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The Less Said About Steve King

For a brief moment, I considered writing directly about Rep. Steve King’s comments on immigration and such, but the hog wrassling factor is simply too high.  Nevertheless, some of the punditry surrounding those comments lead me to a few observations about this constellation of topics.

Nationalism vs. Patriotism: In yesterday’s Commentary magazine podcast discussing King’s comments, Abe Greenwald called nationalism “patriotism on the cheap.”  I wouldn’t put it quite that way, but it is a close companion point to my prior observation that the Left’s efforts to marginalize or purge Western Civilization at colleges and universities (and a similar effort to convert our already poor K-12 civics curriculum to left-wing activism) also made conservatism shallower.

Multiculturalism:  The rise of simple nationalism on the non-Left is thus at least partially attributable to the rise of multiculturalism on the Left, and especially with the New New Left.  Although the immigration debate is far too complex to be reduced to a single point, the axis of “assimilation vs. multiculturalism” is certainly key.

As a country, we ought to be able to reach a point between the melting pot and the salad bowl that’s a nice dish of gumbo; historically that’s where we have tended to meet.  America still tends to be pretty good at assimilation, though we still have notable issues even with the second generation of, for example, Muslim-Americans.

Unfortunately, are there things about the Left’s approach that tend to make compromise difficult, if not impossible.  Some of these are often discussed, such as the Left’s (premature at best) reliance on the Emerging Democratic Majority theory breeding the suspicion on the Right that the Left would like an amnesty for a generation or two of political benefit.  But today, let’s keep things at a higher altitude.

Multiculturalism and Transnational Progressivism:  Multiculturalism, and the New New Left’s adoption of intersectionality as a functional religion, are closely related to the Left’s overarching vision of transnational progressivism.  Although I am not a fan of comparing the Brexit vote and the 2016 election, Hillary Clinton’s campaign slogan of “Stronger Together” was an obvious lift of the Remain campaign’s “Stronger in Britain” slogan.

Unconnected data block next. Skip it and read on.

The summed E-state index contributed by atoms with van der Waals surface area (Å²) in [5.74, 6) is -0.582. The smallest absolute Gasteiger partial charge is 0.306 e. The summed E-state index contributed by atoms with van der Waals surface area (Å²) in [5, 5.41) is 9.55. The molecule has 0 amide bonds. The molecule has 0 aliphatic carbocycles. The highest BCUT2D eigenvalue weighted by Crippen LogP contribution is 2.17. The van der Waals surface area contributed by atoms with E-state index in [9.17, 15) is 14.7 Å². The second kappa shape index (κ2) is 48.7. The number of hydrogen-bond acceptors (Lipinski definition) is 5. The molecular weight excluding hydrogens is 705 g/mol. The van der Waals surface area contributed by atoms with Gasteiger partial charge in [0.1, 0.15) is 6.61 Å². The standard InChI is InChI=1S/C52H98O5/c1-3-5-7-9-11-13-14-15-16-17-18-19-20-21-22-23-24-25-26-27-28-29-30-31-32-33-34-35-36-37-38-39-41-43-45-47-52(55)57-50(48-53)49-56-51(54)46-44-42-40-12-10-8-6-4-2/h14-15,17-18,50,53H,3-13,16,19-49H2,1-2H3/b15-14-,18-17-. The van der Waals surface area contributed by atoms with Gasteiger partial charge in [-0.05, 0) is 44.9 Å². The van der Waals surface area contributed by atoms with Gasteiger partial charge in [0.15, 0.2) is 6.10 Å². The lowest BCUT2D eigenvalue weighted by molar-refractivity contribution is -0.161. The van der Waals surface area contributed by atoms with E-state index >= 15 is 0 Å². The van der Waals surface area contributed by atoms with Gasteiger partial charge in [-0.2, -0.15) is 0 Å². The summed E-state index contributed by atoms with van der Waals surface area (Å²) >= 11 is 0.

This school of politics is built on a contradiction.*  On one hand, it seeks to present a Utopian vision of unity that spans all demographics.  On the other hand, it is a politics built around conflicts based on the fundamental racial, sexual, religious, generational and cultural elements of people’s identities.

This contradiction is probably reconciled only through totalitarian means (thus the appeal of intersectionality), which is why many rebel against it.

Accordingly, the Utopian facade is maintained primarily by making the campaigns for this vision largely empty.  In the Brexit fight, the Remain campaign asked people to be solely focused on economic factors.  Hillary Clinton ran a largely policy-free campaign on television after going months without facing the media.

Say what you will about nationalism, it taps into powerful cultural and emotional wellsprings that are naturally intended to unify one group against all others.   In contrast, the emotions tapped by left-wing identity politics are specific to each demographic, and each demographic is atomized by intersectionality.

Thus, while transnational progressives still hold the levers of power in many places, they may have difficulty fending off the nationalist appeal over the medium term.  Indeed, as noted, transnational progressivism and multiculturalism are built on the types of conflict which invite and fuel nationalist politics.